Do Cyclists Lose Their Right To The Road When Off The Bicycle?

Woman in jeans standing next to a blue bike

Bicycle riders are granted an important right to travel upon Oregon’s roads from the “Bicyclist Bill of Rights” contained in ORS 814.430. This law provides that bicyclists have a right to take the entire traffic lane while maintaining the normal speed of traffic; if they go slower the bicyclist must proceed as close as practicable to the right side of a two-way road, (or on either side of a one way street). However, if some hazard exists (the statute lists many hazards including “fixed or moving objects, parked or moving vehicles, pedestrians, animals, and surface hazards”) the bicyclist may take the entire lane until the hazard is passed. However, when a bicyclist dismounts from their bike and begins walking on the roadway then a whole set of different legal rules become applicable which significantly restrict the legal right to the road. This article explores some of the legal differences between bicyclists and pedestrians on the roadway.

It is a common sight to see a tired bicycle rider pushing their bike up the last part of a long steep hill on the right edge of the pavement, or walking a bicycle with a flat tire or other mechanical problem to a patch of shade or some place to get help. Unfortunately, while the Oregon Vehicle Code provides certain exceptions for motorists on freeways with disabled vehicles which enable them to walk to the nearest freeway exit even though pedestrians are prohibited from the freeway, there is no statutory protection allowing bicyclists to remain on the roadway when not riding the bicycle.

In a recent case, a tired bicyclist was pushing his bicycle along the road near the top of a long hill and was struck by an inattentive overtaking motorist. When the bicyclist made a claim for medical expenses against the motorist, the driver’s insurance company argued that the bicyclist had become a “pedestrian” when he started pushing the bike and was mostly at fault for the accident because pedestrians are required to walk off the road on the left shoulder.

The Oregon statutes state that “an adjacent sidewalk or shoulder must be used, and, if none is available, a pedestrian must proceed along and upon the shoulder, as far as practicable from the roadway edge.” On two-lane roads without a sidewalk the vehicle code requires that the pedestrian take a position on the left shoulder ” as far as practicable from the roadway edge.” If the highway has neither sidewalk or shoulder, then the pedestrian must proceed “as near as practicable to an outside edge of the roadway, and, if the roadway is a two-way roadway, only on the left side of it.” ORS 814.070.

ORS 801.485 defines “sidewalk” as “that portion of the highway between the outside lateral line of the shoulder and the adjacent property line capable of being used by a ‘pedestrian’ on the side of the highway which has a shoulder.” If there is a shoulder the sidewalk is defined as “that portion of the highway between the lateral line of the roadway and the adjacent property line capable of being used by a pedestrian.” ORS 801.480 defines “shoulder” as “the portion of the highway, whether paved or unpaved, contiguous to the roadway that is primarily for use by pedestrians, for accommodation of stopped vehicles, for emergency use, and for lateral support of the pavement surface. The legal definition for “bicycle” is contained in ORS 801.150 and provides that it is a vehicle designed to be operated on the ground on wheels and to be propelled exclusively by human power. ORS 801.385 defines “pedestrian” as any person “afoot.” The general rule contained in ORS 814.040 requires that pedestrians yield to a vehicle (which includes bicycles) anytime the pedestrian is on a roadway except in a marked or unmarked crosswalk. If the pedestrian is in a marked or unmarked crosswalk, then the legal requirement flips and vehicles must “must yield to the pedestrian, so long as the pedestrian does not “suddenly leave a place of safety and move into the path of a vehicle so close as to constitute an immediate hazard.” ORS 814.040(1). If there is an available shoulder the statute requires the “pedestrian” to use it, not the left edge of the roadway. While the law always requires that all pedestrians, bicyclists, and motorists use “due care” in every situation (ORS 811.005), the specific statutory rules for pedestrians eliminate any right to proceed on the paved portion of the roadway if a shoulder or sidewalk is available.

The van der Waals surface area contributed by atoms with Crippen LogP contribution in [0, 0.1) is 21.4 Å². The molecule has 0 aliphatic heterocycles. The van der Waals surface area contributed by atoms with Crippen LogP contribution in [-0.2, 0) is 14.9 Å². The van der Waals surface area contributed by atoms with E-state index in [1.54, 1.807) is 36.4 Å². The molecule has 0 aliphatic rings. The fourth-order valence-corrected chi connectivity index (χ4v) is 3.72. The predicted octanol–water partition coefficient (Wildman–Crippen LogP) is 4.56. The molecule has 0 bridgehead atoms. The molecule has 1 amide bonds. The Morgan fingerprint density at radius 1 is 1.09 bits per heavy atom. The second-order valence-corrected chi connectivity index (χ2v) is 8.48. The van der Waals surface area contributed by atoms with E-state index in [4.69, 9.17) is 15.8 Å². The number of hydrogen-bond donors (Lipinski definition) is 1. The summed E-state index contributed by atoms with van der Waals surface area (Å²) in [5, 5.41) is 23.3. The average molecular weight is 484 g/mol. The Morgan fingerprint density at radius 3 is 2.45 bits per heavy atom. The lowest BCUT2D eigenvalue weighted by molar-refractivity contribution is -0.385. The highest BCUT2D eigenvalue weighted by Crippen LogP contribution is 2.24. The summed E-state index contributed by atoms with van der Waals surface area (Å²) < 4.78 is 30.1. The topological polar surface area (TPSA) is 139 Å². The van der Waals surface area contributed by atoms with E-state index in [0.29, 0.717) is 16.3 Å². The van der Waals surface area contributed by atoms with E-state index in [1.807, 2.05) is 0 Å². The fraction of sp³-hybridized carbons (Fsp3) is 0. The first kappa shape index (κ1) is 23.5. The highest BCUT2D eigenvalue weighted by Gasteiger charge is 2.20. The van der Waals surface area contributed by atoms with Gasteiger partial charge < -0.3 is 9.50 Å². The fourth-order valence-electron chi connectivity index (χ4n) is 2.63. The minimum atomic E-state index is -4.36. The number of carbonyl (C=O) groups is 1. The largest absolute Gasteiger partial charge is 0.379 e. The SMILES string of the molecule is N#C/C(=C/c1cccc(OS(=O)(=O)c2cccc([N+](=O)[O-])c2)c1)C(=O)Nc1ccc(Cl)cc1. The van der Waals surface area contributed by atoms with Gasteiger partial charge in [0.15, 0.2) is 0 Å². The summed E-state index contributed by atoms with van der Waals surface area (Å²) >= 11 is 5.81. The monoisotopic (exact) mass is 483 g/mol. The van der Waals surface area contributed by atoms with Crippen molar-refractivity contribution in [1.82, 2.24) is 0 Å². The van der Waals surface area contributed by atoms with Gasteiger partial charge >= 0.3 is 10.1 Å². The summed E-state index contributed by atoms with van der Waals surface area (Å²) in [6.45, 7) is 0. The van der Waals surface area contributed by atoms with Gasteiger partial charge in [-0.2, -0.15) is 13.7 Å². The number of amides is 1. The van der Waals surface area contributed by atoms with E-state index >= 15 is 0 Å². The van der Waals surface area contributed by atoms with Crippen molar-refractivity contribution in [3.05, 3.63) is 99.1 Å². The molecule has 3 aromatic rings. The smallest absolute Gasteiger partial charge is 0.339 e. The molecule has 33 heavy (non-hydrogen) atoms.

In situations where a bicyclist has a mechanical problem or becomes fatigued, the law appears to require that the person move with their bike over to the sidewalk, or if no sidewalk is available, to the left shoulder of the road. While pushing a fully loaded touring bike with a flat tire through loose gravel and debris on a shoulder may be a miserable experience, it does appear that Oregon statutes require it. A practical person attempting to make decent progress will likely walk on the left side of the road in remote areas where there is no motorized traffic, but if motorists approach, the rider would be well advised to move off the paved roadway and onto the left shoulder.